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Voice of the Forest

Inspired by FromSoftware's video game: Bloodborne

By Amanda StarksPublished 4 months ago Updated 3 months ago 11 min read
Photo by Anna Kucherova. Edited with Canva assets.

Sap, grime and blood coated Vex’s boots as he traversed the murky streets of Old Carthus. Residents milled about on their crumbling entryway steps and tightly packed balconies, giving him wary glances down their noses as his cloaked form slithered past them in the fog. Anyone who grew up in these parts would know the stories of the leather clad Resin Hunters and their brutal purpose. Whenever one of them appeared, it meant death was afoot.

“This one is a strange case, Vex,” Vivian said beside him, the only person who would dare come within a few meters of him. She pushed up her spectacles from where they had slid down her narrow nose. “It was spotted at night after screams were heard in the alleyway.”

“You know as well as I do that these things don’t move at night.” Vex pulled the high collar of his hunter’s cloak tighter around his face, blocking his view of the gaping citizens. The sun was barely piercing through the thick fog, but he felt warm all the same from the weight of their attention.

Vivian shrugged. “Like I said - it’s a strange case.”

A few blocks down, the pair finally made it to the alleyway where the attack had taken place. Signs of the struggle were everywhere: blood splatters painting the street like poppies in an open field, wilting branches scattered between the scraps of trash and refuse, and the telltale sickly-sweet scent of sap.

One of the constables at the scene quickly approached the pair, his gloved hands glistening with golden ichor. “Hunter Vex, right? I’m Constable Averys.”

Vex nodded to the man, his eyes sweeping over the gloves and up to the shiny pinned badge on the constable’s shoulder. “A pleasure.”

Vivian coughed, unslinging a bag from her back and producing a worn spiral notebook. “Please, Constable. Could you run us through what happened here?”

Averys nodded, stepping back and moving aside the flimsy plastic barrier that kept passersby out of the alleyway. “Of course. Late last night, at approximately 0200, the owner of the apartment overlooking the alleyway was awoken by screams. When they looked out their window, they claimed to have seen an abomination running from the scene.”

Vivian wrote down the constables testimony and observations as Vex walked further into the alleyway, keeping within earshot as he made his own assessment of the area.

Official artwork by FromSoftware for their videogame: Bloodborne

The pattern of blood and resin on the pavement indicated a fierce struggle. Whoever was the victim had been thrashed about, tossed, and pinned in several different spots while they had viciously hacked at the abomination. Vex couldn’t help but paint a picture of a stubborn, brave soul as he mapped the altercation in his mind.

“And you’re sure this witness was of sound mind and body when they saw this?” Vivian asked the constable. “It wouldn’t be the first time someone falsely identified a common city creature with an abomination.”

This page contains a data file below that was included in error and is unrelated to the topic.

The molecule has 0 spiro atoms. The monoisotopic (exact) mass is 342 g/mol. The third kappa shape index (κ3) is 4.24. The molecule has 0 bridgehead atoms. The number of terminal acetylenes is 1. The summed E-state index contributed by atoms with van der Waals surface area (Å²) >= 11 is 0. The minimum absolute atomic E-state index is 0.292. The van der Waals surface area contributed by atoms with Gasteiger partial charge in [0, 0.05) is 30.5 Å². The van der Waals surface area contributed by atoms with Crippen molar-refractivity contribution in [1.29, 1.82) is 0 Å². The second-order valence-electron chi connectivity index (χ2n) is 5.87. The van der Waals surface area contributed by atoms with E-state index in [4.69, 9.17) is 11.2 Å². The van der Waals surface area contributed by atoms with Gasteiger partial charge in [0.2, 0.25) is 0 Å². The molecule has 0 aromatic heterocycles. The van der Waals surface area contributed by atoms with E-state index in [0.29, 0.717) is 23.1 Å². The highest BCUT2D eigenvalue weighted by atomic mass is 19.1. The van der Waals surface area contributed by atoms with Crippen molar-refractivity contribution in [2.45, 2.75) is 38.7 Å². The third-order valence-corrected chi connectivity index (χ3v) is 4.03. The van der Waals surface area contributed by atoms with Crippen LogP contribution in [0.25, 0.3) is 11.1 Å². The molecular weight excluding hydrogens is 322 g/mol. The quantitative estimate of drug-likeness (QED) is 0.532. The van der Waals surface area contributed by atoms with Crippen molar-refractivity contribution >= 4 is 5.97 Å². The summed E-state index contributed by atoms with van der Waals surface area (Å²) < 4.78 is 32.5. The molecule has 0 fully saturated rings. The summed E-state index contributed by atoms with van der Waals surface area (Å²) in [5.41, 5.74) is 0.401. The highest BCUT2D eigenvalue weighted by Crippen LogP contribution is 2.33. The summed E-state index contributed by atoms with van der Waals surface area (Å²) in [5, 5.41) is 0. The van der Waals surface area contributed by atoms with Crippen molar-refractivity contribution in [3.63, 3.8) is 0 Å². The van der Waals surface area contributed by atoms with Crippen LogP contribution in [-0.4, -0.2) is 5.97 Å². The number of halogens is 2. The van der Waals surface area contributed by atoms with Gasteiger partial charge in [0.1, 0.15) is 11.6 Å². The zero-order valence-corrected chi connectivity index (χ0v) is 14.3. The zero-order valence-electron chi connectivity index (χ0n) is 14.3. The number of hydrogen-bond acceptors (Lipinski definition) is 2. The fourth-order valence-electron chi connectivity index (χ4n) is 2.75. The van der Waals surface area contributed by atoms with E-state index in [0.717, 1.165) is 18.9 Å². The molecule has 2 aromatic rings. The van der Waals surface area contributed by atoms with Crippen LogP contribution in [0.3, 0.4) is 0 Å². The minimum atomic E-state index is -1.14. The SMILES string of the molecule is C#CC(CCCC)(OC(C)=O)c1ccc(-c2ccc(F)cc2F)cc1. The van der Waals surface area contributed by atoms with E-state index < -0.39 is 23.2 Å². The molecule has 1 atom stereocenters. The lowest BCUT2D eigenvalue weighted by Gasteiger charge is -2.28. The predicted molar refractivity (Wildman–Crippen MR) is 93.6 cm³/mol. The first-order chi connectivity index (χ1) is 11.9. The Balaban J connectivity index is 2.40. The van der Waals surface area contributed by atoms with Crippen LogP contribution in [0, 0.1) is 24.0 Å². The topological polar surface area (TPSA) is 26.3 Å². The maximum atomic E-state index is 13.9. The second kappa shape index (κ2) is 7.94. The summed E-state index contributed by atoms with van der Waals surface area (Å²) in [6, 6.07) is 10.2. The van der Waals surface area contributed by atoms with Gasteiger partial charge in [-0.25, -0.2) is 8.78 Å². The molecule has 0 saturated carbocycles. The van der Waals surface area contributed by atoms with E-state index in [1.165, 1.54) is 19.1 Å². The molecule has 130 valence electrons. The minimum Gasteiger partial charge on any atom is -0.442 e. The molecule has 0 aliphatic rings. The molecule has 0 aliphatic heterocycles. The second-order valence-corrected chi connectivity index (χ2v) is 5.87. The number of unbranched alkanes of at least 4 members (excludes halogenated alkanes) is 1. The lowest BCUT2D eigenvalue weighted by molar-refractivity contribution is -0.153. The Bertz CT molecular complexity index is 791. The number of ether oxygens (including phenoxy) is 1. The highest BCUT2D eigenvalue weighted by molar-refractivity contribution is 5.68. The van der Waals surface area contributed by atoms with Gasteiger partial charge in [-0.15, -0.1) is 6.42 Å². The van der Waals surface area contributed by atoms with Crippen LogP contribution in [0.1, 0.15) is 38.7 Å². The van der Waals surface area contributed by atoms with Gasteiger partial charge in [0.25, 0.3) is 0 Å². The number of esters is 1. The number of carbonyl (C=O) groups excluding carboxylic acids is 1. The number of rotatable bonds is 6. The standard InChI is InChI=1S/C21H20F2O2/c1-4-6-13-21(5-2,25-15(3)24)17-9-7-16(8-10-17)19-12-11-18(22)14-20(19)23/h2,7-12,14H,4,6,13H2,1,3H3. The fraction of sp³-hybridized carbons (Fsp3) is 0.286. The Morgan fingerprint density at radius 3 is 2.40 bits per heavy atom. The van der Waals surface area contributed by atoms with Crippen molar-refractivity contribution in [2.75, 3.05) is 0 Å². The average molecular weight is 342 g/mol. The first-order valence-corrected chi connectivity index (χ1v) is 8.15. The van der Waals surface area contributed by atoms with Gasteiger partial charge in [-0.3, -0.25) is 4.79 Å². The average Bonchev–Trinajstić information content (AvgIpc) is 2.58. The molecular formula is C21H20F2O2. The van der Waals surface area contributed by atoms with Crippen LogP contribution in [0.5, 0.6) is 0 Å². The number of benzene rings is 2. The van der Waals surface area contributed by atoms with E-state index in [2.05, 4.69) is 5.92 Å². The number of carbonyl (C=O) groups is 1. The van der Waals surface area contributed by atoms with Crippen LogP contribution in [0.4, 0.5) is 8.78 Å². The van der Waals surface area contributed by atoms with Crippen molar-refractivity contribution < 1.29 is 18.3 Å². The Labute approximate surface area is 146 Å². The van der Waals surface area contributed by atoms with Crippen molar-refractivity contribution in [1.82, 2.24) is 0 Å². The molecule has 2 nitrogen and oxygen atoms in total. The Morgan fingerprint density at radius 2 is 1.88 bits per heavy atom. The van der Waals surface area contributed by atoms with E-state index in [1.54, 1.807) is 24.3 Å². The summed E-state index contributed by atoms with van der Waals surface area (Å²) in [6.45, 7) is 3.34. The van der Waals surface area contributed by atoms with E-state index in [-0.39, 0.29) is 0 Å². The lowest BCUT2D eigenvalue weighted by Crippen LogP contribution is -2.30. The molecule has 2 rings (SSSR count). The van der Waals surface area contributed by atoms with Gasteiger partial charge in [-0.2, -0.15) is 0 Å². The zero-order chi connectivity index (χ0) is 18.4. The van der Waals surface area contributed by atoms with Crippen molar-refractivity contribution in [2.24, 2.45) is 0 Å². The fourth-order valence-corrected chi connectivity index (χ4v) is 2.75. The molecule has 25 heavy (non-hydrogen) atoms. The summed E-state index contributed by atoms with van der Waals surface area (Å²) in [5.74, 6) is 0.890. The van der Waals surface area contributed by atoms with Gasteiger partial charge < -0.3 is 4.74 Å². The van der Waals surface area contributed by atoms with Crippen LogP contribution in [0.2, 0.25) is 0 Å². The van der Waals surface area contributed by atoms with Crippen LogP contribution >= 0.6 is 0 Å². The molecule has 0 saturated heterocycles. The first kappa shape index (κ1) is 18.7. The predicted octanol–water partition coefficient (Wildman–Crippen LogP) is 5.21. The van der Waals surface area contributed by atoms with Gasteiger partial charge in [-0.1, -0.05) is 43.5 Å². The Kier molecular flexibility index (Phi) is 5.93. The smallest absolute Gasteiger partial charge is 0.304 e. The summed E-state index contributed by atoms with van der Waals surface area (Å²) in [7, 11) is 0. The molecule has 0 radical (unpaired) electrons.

The constable answered. “I have it on good authority that this citizen was awake and aware enough to make sound account of what they saw. Plus, they are a retired constable, so they have plenty of experience identifying abominations.”

This information gave Vex pause. In the six years he had been a hunter, he’d never once heard of an abomination being active at nighttime, let alone running in the pitch dark. Even regular citizens knew that these beasts could only operate in broad daylight. Biologically, it was impossible.

“Even the most experienced of constables can make mistakes,” Vex said. He crouched down and swiped his finger over a small puddle of sap, bringing it up to his nose so he could memorize its unique aroma and get a closer look at its color. For a regular person, this action would cause them to gag or outright be sick, but to a hunter, it was as sweet as biting into a ripe peach. “Plus, as people age their eyesight isn’t exactly the most reliable.”

Vex could feel the anger roll off Averys before the man said anything. “Constable Matthews has been working scenes like this for longer than you’ve been alive, you-”

A pointed cough from Vivian silenced the man. “I apologize for the brashness of my colleague, but his point is still valid. We will take over from here, constable Averys. Thank you for your hard work.”

Averys grunted. “Always a pleasure working with the Hunter’s Collective.” The man then turned and left, joining other security officials who had begun to arrive at the scene.

Vex stood as Vivian walked over to his side, giving him a grating side-eye with her dark, blue-eyed gaze. “You really should practice more tact, Vex.”

Vex ignored the jab, instead holding out his finger that was covered in the sap. “Look at this. Doesn’t it look strange to you?”

Vivian rolled her eyes but conceded, leaning in to stare closely at the sap slowly slipping off Vex’s finger. She pushed up her spectacles once more as they tried to slip off her face.

“It’’s purple,” she said, her voice thick with shock.